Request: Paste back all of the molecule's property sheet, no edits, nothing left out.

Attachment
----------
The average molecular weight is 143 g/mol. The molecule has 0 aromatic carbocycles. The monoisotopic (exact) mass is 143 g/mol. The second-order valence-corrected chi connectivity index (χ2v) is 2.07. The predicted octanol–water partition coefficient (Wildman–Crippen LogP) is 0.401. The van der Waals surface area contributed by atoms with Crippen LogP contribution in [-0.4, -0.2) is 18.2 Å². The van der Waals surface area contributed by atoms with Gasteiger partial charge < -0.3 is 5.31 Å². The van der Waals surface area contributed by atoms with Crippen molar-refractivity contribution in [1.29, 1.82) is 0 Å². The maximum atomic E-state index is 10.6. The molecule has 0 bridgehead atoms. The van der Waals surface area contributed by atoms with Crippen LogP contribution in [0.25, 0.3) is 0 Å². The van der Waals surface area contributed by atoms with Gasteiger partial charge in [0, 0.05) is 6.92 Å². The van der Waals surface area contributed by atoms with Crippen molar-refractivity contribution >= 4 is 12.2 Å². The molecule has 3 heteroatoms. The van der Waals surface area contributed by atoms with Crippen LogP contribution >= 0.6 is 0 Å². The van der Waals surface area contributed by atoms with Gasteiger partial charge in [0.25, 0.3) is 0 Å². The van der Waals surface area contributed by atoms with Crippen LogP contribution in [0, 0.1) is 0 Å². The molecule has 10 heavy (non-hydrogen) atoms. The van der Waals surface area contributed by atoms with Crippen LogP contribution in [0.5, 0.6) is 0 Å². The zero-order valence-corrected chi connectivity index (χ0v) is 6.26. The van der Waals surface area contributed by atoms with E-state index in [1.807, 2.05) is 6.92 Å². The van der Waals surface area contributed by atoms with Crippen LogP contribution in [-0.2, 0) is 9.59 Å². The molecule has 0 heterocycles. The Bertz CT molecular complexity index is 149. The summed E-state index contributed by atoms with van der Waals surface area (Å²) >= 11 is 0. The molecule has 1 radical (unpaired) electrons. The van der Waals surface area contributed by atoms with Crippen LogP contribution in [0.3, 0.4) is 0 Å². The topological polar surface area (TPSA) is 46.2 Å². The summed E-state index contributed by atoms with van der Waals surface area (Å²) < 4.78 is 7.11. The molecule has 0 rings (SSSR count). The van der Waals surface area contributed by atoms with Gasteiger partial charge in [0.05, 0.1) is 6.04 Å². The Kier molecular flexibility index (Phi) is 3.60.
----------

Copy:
The average molecular weight is 143 g/mol. The molecule has 0 aromatic carbocycles. The monoisotopic (exact) mass is 143 g/mol. The second-order valence-corrected chi connectivity index (χ2v) is 2.07. The predicted octanol–water partition coefficient (Wildman–Crippen LogP) is 0.401. The van der Waals surface area contributed by atoms with Crippen LogP contribution in [-0.4, -0.2) is 18.2 Å². The van der Waals surface area contributed by atoms with Gasteiger partial charge < -0.3 is 5.31 Å². The van der Waals surface area contributed by atoms with Crippen molar-refractivity contribution in [1.29, 1.82) is 0 Å². The maximum atomic E-state index is 10.6. The molecule has 0 bridgehead atoms. The van der Waals surface area contributed by atoms with Crippen LogP contribution in [0.25, 0.3) is 0 Å². The van der Waals surface area contributed by atoms with Gasteiger partial charge in [0, 0.05) is 6.92 Å². The van der Waals surface area contributed by atoms with Crippen molar-refractivity contribution >= 4 is 12.2 Å². The molecule has 3 heteroatoms. The van der Waals surface area contributed by atoms with Crippen LogP contribution >= 0.6 is 0 Å². The van der Waals surface area contributed by atoms with Gasteiger partial charge in [0.25, 0.3) is 0 Å². The van der Waals surface area contributed by atoms with Crippen LogP contribution in [0, 0.1) is 0 Å². The molecule has 10 heavy (non-hydrogen) atoms. The van der Waals surface area contributed by atoms with Crippen LogP contribution in [0.5, 0.6) is 0 Å². The zero-order valence-corrected chi connectivity index (χ0v) is 6.26. The van der Waals surface area contributed by atoms with E-state index in [1.807, 2.05) is 6.92 Å². The van der Waals surface area contributed by atoms with Crippen LogP contribution in [-0.2, 0) is 9.59 Å². The molecule has 0 heterocycles. The Bertz CT molecular complexity index is 149. The summed E-state index contributed by atoms with van der Waals surface area (Å²) >= 11 is 0. The molecule has 1 radical (unpaired) electrons. The van der Waals surface area contributed by atoms with Crippen LogP contribution in [0.3, 0.4) is 0 Å². The topological polar surface area (TPSA) is 46.2 Å². The summed E-state index contributed by atoms with van der Waals surface area (Å²) < 4.78 is 7.11. The molecule has 0 rings (SSSR count). The van der Waals surface area contributed by atoms with Gasteiger partial charge in [0.05, 0.1) is 6.04 Å². The Kier molecular flexibility index (Phi) is 3.60.